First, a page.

No one wants another election right now
This is believed to be part of a long term strategy. The opposition, like the government, is not especially interested in another election right now. The plan is to raise the issue of the constitution with the public while at the same time listening to grassroots feedback on the economy and other issues on the ground.
Opposition kicks off public roadshow touring Thailand throughout September
This will begin in September with a series of roadshows. Pheu Thai‘s Anusorn Iamsa-ard has outlined plans for a series of tours which will begin this weekend in Chiang Mai and move to Maha Sarakham in mid-September from September 14th to 15th. The opposition will then move to eastern provinces in the third week of September with meetings in Chachoengsao from September 21st to 22nd. At the end of the month, the roadshow will be in Yala province in southern Thailand from September 28th to 29th.
Government confident this week that stimulus package will help it achieve 3% growth in 2019
In the meantime, the government is confident its economic stimulus package, approved this week, will lead to a lift in the domestic economy. Experts believe that the dramatic slowdown in exports is now filtering into the domestic economy with overtime pay and incomes dropping. To counter this, Finance Minister Uttama Savanayana indicated last week that the economic stimulus will inject ฿200 billion into the Thai local economy by the end of 2019.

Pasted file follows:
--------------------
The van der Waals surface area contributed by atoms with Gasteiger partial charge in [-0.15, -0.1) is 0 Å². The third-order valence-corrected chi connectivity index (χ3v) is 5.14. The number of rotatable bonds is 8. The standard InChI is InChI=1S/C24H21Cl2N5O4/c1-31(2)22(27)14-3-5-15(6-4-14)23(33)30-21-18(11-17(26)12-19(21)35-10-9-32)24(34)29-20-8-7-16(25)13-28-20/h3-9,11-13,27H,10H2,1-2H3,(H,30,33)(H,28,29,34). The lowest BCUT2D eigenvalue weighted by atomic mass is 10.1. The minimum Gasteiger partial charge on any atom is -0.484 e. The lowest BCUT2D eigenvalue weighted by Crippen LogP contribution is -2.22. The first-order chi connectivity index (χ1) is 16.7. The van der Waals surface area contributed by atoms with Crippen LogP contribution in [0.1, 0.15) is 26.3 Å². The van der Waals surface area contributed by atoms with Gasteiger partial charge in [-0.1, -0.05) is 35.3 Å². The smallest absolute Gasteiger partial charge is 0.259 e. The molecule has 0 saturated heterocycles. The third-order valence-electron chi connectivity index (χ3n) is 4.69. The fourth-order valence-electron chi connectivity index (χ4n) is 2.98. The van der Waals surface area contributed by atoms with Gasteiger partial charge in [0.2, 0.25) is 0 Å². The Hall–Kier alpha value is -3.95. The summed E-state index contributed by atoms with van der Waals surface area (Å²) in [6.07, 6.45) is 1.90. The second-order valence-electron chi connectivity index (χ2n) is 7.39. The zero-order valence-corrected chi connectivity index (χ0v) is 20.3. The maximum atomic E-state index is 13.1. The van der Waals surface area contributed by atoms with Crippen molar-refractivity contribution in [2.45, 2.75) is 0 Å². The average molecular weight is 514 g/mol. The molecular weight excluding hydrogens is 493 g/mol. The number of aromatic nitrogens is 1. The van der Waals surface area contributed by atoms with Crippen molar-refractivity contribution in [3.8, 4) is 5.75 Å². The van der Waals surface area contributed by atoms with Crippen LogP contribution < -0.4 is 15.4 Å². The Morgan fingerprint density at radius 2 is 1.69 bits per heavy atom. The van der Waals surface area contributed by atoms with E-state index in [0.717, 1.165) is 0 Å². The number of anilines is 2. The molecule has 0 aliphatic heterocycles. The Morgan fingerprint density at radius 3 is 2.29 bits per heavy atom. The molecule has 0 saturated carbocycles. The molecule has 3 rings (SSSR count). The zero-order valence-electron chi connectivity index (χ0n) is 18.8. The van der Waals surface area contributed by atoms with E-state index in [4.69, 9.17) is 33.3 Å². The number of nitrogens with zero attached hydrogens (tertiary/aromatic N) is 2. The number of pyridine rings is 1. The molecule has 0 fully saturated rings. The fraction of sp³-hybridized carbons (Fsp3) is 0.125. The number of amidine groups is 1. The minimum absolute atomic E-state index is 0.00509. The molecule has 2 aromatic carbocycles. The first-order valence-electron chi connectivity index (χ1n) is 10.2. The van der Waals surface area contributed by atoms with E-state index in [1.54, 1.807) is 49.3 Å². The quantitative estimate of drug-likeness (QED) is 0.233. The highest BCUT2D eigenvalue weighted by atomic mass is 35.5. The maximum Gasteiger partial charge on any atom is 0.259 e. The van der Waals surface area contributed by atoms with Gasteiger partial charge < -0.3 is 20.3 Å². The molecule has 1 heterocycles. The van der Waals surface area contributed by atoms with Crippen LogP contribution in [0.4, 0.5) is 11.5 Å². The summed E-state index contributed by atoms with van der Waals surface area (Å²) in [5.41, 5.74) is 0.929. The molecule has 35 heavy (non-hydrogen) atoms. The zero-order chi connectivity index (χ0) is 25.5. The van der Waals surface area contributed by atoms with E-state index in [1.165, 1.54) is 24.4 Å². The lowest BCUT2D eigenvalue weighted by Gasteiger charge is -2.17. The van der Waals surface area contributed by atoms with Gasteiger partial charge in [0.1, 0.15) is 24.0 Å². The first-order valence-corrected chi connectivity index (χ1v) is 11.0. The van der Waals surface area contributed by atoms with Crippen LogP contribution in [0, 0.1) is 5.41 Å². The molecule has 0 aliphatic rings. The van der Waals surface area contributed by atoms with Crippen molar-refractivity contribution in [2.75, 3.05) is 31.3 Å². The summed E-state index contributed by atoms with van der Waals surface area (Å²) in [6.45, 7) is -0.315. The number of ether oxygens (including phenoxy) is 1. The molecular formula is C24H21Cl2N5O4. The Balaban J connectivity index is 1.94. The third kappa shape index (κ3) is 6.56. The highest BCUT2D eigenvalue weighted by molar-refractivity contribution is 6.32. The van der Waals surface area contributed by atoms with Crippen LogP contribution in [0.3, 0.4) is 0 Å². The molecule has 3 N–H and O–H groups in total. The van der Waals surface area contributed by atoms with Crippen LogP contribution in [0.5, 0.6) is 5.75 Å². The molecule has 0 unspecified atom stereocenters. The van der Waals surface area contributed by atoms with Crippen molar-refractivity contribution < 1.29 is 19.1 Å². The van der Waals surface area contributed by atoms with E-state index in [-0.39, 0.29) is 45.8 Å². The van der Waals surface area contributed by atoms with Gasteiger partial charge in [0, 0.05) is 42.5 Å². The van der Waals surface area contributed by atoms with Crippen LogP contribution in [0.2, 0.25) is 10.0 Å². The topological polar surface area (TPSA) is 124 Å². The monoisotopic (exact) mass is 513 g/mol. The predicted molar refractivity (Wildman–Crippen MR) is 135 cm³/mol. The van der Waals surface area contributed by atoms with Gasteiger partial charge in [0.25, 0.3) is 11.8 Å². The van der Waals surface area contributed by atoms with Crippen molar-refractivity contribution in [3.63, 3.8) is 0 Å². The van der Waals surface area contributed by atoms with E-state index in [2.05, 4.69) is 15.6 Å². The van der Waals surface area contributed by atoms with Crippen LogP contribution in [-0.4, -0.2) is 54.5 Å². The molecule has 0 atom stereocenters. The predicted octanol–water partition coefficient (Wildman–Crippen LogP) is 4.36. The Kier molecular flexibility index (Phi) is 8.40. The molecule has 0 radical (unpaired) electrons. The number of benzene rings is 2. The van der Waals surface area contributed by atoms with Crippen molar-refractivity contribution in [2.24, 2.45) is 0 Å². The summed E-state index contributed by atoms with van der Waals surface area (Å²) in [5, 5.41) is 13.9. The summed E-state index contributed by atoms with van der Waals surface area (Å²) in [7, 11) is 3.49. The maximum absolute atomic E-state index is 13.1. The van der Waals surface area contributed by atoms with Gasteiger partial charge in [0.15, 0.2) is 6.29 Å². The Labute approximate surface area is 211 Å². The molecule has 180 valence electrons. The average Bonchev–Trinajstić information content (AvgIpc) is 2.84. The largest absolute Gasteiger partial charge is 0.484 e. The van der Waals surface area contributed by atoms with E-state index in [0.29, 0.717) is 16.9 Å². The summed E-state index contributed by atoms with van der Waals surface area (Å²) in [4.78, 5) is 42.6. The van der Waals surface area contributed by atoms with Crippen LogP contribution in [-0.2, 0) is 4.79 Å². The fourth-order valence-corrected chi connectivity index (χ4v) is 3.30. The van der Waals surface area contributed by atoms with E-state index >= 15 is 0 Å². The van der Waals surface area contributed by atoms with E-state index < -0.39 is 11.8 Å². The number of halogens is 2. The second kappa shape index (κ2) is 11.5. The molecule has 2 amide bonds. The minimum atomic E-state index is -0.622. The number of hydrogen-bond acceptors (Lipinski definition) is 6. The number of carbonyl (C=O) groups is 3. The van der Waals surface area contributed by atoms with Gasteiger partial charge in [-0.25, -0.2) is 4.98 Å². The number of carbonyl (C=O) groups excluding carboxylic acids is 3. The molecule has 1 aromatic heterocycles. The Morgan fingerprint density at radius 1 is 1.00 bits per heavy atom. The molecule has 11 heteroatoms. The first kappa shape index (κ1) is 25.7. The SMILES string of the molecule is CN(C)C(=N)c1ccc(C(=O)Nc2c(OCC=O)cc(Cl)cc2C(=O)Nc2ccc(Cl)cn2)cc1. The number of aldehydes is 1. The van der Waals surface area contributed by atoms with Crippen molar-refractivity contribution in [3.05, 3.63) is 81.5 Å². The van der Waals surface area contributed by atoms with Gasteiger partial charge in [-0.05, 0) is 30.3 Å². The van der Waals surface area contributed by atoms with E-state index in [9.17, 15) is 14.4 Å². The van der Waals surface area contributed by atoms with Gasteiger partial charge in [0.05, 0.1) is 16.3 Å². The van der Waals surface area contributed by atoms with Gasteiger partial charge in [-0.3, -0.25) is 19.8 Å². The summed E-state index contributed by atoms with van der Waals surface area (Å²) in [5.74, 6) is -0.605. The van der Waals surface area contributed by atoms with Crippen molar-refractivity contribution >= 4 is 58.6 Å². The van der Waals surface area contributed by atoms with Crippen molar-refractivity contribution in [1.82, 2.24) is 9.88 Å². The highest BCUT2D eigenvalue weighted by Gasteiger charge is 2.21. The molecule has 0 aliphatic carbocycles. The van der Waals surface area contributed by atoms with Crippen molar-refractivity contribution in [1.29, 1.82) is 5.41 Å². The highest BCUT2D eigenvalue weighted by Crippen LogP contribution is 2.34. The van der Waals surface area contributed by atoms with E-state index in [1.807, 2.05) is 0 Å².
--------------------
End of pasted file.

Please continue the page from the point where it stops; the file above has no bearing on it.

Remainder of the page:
2nd interest rate reduction expected
Some economists are also now expecting a 2nd interest rate reduction by the Bank of Thailand before the end of the year. This would ease the burden on business and borrowers. It has also been pointed out that government stimulus measures have, in the past, a good track record in Thailand at stimulating growth.
The government is indicating that the final growth figure for this year should come in at between 2.7% and 3.2%.
Cannot assume that world economic conditions will not slip further this year, the risk is high
This, of course, assumes that the decline in exports will be halted and that world economic prospects at least stabilise. Brexit, for instance, will become a key issue as we approach October 31st and has the potential to be either a massive negative or positive if things, rather unexpectedly, go smoothly. This is an issue that has been weighing on the markets this year although perhaps behind the US-China trade war and emerging economic problems in Europe which are more pressing. Of course, in a globalised economy, it is all very much linked. It has to be said that overall the prospects are more bad than good.
Small business owners and freelancers are resorting credit card cash advances – Bangkok Bank